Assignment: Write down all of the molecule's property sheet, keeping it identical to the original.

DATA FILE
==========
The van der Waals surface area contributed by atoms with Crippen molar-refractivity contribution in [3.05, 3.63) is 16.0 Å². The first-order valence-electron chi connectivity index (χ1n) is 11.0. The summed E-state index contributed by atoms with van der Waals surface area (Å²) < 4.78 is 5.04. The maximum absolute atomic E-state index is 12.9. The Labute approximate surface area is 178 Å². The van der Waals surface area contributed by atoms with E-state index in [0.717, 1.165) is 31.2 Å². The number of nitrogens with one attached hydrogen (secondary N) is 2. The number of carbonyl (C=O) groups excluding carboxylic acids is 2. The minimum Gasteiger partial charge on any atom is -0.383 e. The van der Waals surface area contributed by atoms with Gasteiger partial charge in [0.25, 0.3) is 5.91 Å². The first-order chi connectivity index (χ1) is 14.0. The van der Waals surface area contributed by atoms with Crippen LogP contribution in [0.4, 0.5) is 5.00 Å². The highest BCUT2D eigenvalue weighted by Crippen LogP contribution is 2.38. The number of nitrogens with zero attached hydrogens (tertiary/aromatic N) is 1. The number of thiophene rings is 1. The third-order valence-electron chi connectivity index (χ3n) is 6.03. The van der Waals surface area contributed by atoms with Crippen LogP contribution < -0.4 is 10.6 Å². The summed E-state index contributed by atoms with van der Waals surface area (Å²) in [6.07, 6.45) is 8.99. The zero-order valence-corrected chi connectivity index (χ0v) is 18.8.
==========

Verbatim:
The van der Waals surface area contributed by atoms with Crippen molar-refractivity contribution in [3.05, 3.63) is 16.0 Å². The first-order valence-electron chi connectivity index (χ1n) is 11.0. The summed E-state index contributed by atoms with van der Waals surface area (Å²) < 4.78 is 5.04. The maximum absolute atomic E-state index is 12.9. The Labute approximate surface area is 178 Å². The van der Waals surface area contributed by atoms with E-state index in [0.717, 1.165) is 31.2 Å². The number of nitrogens with one attached hydrogen (secondary N) is 2. The number of carbonyl (C=O) groups excluding carboxylic acids is 2. The minimum Gasteiger partial charge on any atom is -0.383 e. The van der Waals surface area contributed by atoms with Gasteiger partial charge in [0.25, 0.3) is 5.91 Å². The first-order chi connectivity index (χ1) is 14.0. The van der Waals surface area contributed by atoms with Crippen LogP contribution in [0.4, 0.5) is 5.00 Å². The highest BCUT2D eigenvalue weighted by Crippen LogP contribution is 2.38. The number of nitrogens with zero attached hydrogens (tertiary/aromatic N) is 1. The number of thiophene rings is 1. The third-order valence-electron chi connectivity index (χ3n) is 6.03. The van der Waals surface area contributed by atoms with Crippen LogP contribution < -0.4 is 10.6 Å². The summed E-state index contributed by atoms with van der Waals surface area (Å²) in [6.07, 6.45) is 8.99. The zero-order valence-corrected chi connectivity index (χ0v) is 18.8.